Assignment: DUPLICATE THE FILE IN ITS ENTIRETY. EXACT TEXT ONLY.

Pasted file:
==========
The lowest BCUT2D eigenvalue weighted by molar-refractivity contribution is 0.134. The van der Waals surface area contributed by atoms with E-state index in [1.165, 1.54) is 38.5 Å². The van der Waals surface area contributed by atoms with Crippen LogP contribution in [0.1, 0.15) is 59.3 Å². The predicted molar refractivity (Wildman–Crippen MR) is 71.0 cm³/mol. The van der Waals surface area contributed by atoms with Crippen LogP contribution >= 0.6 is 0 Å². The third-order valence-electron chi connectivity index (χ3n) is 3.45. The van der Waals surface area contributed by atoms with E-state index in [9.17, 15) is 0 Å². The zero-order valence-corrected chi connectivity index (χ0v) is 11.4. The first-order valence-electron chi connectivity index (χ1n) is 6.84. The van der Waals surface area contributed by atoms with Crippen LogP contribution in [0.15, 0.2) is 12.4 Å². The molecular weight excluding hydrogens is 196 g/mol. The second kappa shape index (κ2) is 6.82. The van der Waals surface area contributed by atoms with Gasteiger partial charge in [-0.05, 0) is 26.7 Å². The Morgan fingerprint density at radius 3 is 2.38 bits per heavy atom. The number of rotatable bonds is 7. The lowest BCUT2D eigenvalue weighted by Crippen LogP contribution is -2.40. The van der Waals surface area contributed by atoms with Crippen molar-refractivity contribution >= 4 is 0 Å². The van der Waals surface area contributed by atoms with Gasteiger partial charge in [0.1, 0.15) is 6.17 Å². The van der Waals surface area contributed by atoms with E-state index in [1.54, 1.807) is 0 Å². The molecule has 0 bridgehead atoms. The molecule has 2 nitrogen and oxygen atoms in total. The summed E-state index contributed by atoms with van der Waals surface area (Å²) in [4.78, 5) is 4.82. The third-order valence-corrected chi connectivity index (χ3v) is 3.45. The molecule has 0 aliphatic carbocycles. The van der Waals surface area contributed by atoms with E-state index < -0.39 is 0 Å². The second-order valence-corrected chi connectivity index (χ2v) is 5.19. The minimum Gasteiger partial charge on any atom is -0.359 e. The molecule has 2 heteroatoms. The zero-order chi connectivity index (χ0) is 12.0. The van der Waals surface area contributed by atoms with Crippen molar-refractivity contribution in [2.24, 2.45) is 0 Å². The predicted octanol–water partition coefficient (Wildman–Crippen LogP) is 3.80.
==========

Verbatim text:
The lowest BCUT2D eigenvalue weighted by molar-refractivity contribution is 0.134. The van der Waals surface area contributed by atoms with E-state index in [1.165, 1.54) is 38.5 Å². The van der Waals surface area contributed by atoms with Crippen LogP contribution in [0.1, 0.15) is 59.3 Å². The predicted molar refractivity (Wildman–Crippen MR) is 71.0 cm³/mol. The van der Waals surface area contributed by atoms with Crippen LogP contribution >= 0.6 is 0 Å². The third-order valence-electron chi connectivity index (χ3n) is 3.45. The van der Waals surface area contributed by atoms with E-state index in [9.17, 15) is 0 Å². The zero-order valence-corrected chi connectivity index (χ0v) is 11.4. The first-order valence-electron chi connectivity index (χ1n) is 6.84. The van der Waals surface area contributed by atoms with Crippen LogP contribution in [0.15, 0.2) is 12.4 Å². The molecular weight excluding hydrogens is 196 g/mol. The second kappa shape index (κ2) is 6.82. The van der Waals surface area contributed by atoms with Gasteiger partial charge in [-0.05, 0) is 26.7 Å². The Morgan fingerprint density at radius 3 is 2.38 bits per heavy atom. The number of rotatable bonds is 7. The lowest BCUT2D eigenvalue weighted by Crippen LogP contribution is -2.40. The van der Waals surface area contributed by atoms with Crippen molar-refractivity contribution >= 4 is 0 Å². The van der Waals surface area contributed by atoms with Gasteiger partial charge in [0.1, 0.15) is 6.17 Å². The van der Waals surface area contributed by atoms with E-state index in [1.54, 1.807) is 0 Å². The molecule has 0 bridgehead atoms. The molecule has 2 nitrogen and oxygen atoms in total. The summed E-state index contributed by atoms with van der Waals surface area (Å²) in [4.78, 5) is 4.82. The third-order valence-corrected chi connectivity index (χ3v) is 3.45. The molecule has 0 aliphatic carbocycles. The van der Waals surface area contributed by atoms with E-state index < -0.39 is 0 Å². The second-order valence-corrected chi connectivity index (χ2v) is 5.19. The minimum Gasteiger partial charge on any atom is -0.359 e. The molecule has 2 heteroatoms. The zero-order chi connectivity index (χ0) is 12.0. The van der Waals surface area contributed by atoms with Crippen molar-refractivity contribution in [2.24, 2.45) is 0 Å². The predicted octanol–water partition coefficient (Wildman–Crippen LogP) is 3.80.